Decaf, Caf--Is It Really All Caf?

Today Jerry Baldwin brings up one of my favorite coffee-related subjects--the way, that is, a particularly problematic child becomes your favorite. Researching "Caffeine and Decaf," a longish chapter in my Joy of Coffee, easily took longer than any other chapter, and involved reading as I recall 325 articles on caffeine--not scanning, or just reading the abstracts, but reading them.

I didn't come out a scientist, or an expert--but I did come out with an appreciation of how complex the subject is, and how it can make even the calmest researchers, shall we say, a little high-strung. Any epidemiologist has to tackle it, not to mention cancer or heart-disease researcher.

The news then, and the news recently, is pretty much all good. Whatever potential benefits claimed for drinking coffee--alertness, of course, perhaps reduced risk of stroke and certain cancers, perhaps not--no definitive harm has been shown. As for addiction, another story. I learned a lot about the definitions of "addiction" and "dependence," and the societal harm associated with them. Caffeine, so far, is not defined as a societal harm.

But an epicurean menace? Here's where Jerry comes back in. We've both spent years and years sampling different methods. I even journeyed far, far into the south of Italy to visit a usually super-secret plant that used the then-brand-new supercritical carbon dioxide method of decaffeination, which held enormous promise--promise, as Jerry comments, that hasn't been quite fulfilled.

I'm with him on general disappointment with water process, though less cross about the Swiss Water ads he mentions--ads I heard all the time on public radio on a recent swing through the Bay Area, so I understand why he grits his teeth on a daily basis. I just look for methylene chloride, the chemical process I'm convinced is safe and is the best for flavor--and, as it happens, was defending in a coffee shop at our Aspen ideas fest just last week. Maybe Jerry and I will form a Friends of Safe Chemicals In Your Food group and spend the rest of our days living it down.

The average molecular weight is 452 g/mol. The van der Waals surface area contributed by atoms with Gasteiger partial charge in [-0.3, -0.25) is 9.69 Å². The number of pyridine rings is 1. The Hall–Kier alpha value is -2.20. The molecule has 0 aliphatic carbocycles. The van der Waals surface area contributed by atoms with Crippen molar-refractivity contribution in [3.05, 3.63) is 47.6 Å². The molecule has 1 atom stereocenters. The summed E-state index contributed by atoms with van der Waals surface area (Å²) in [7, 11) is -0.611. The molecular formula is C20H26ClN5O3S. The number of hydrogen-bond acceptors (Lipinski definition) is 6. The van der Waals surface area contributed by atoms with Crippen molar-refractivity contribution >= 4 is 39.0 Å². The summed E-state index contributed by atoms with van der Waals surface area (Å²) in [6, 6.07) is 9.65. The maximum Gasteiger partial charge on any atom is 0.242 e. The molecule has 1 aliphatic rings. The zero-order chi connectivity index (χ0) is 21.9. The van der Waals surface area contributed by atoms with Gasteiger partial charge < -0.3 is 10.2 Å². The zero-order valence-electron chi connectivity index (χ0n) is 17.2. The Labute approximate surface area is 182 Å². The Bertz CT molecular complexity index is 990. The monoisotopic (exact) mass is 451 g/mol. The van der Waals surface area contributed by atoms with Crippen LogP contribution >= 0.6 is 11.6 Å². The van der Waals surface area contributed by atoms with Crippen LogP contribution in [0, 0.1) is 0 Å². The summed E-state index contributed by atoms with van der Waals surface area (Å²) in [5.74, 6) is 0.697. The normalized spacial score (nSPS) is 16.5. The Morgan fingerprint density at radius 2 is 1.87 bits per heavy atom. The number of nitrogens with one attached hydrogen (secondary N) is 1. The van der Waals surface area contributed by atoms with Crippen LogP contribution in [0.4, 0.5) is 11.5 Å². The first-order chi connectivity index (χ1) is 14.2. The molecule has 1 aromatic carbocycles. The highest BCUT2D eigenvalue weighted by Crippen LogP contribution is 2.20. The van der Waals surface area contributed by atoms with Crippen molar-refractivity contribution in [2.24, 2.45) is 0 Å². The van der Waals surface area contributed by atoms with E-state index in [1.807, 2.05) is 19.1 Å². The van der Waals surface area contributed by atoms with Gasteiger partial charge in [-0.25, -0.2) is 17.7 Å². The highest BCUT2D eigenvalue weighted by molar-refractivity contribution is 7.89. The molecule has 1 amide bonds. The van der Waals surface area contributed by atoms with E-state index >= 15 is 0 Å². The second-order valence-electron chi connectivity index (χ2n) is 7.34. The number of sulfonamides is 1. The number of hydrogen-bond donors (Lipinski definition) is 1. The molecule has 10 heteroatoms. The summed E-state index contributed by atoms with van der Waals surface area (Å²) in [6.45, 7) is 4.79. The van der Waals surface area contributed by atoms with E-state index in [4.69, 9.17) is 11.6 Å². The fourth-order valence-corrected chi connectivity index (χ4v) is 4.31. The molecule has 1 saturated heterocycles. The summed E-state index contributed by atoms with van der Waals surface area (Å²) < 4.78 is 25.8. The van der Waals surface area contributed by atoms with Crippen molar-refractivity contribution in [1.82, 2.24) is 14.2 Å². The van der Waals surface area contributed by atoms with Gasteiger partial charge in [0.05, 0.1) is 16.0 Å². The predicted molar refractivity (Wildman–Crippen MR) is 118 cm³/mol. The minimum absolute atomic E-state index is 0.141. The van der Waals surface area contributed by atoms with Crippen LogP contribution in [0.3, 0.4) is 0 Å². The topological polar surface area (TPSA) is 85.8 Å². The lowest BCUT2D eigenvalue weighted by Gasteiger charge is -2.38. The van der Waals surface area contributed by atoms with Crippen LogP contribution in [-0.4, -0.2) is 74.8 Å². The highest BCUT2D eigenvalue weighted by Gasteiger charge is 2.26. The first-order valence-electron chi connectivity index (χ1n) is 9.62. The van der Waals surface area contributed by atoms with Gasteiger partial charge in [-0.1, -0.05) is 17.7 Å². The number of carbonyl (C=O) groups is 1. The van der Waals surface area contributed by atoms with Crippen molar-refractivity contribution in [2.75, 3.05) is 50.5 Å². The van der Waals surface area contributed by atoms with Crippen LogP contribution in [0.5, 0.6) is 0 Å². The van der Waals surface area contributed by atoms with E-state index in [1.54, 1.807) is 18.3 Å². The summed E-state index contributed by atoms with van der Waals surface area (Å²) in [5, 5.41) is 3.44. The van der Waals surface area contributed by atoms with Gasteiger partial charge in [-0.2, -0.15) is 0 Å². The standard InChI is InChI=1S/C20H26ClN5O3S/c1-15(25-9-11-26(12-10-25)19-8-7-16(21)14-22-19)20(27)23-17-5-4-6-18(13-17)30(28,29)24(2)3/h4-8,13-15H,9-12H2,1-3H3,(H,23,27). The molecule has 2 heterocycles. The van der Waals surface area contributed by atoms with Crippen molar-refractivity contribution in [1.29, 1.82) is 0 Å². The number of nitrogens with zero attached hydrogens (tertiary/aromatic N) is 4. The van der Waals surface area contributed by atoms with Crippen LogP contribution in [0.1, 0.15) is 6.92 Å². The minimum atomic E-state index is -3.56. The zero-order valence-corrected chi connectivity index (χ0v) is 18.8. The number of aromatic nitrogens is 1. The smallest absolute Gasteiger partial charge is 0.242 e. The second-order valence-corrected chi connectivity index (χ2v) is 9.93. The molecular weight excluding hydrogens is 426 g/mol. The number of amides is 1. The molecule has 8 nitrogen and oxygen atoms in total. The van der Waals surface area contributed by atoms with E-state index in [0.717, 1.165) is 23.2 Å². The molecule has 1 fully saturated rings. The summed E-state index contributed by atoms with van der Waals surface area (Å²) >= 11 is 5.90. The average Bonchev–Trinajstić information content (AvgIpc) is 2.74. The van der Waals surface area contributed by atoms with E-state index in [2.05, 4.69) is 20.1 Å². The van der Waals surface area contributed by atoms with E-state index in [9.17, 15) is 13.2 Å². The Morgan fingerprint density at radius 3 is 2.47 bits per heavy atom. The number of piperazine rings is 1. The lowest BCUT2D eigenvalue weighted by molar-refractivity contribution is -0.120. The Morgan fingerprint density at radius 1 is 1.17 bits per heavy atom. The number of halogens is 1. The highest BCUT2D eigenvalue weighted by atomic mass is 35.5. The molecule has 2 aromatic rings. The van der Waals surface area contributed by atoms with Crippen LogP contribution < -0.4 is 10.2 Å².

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Corby Kummer's work in The Atlantic has established him as one of the most widely read, authoritative, and creative food writers in the United States. The San Francisco Examiner pronounced him "a dean among food writers in America." More

Corby Kummer's work in The Atlantic has established him as one of the most widely read, authoritative, and creative food writers in the United States. The San Francisco Examiner pronounced him "a dean among food writers in America." Julia Child once said, "I think he's a very good food writer. He really does his homework. As a reporter and a writer he takes his work very seriously." Kummer's 1990 Atlantic series about coffee was heralded by foodies and the general public alike. The response to his recommendations about coffees and coffee-makers was typical--suppliers scrambled to meet the demand. As Giorgio Deluca, co-founder of New York's epicurean grocery Dean & Deluca, says: "I can tell when Corby's pieces hit; the phone doesn't stop ringing." His book, The Joy of Coffee, based on his Atlantic series, was heralded by The New York Times as "the most definitive and engagingly written book on the subject to date." In nominating his work for a National Magazine Award (for which he became a finalist), the editors wrote: "Kummer treats food as if its preparation were something of a life sport: an activity to be pursued regularly and healthfully by knowledgeable people who demand quality." Kummer's book The Pleasures of Slow Food celebrates local artisans who raise and prepare the foods of their regions with the love and expertise that come only with generations of practice. Kummer was restaurant critic of New York Magazine in 1995 and 1996 and since 1997 has served as restaurant critic for Boston Magazine. He is also a frequent food commentator on television and radio. He was educated at Yale, immediately after which he came to The Atlantic. He is the recipient of five James Beard Journalism Awards, including the MFK Fisher Distinguished Writing Award.

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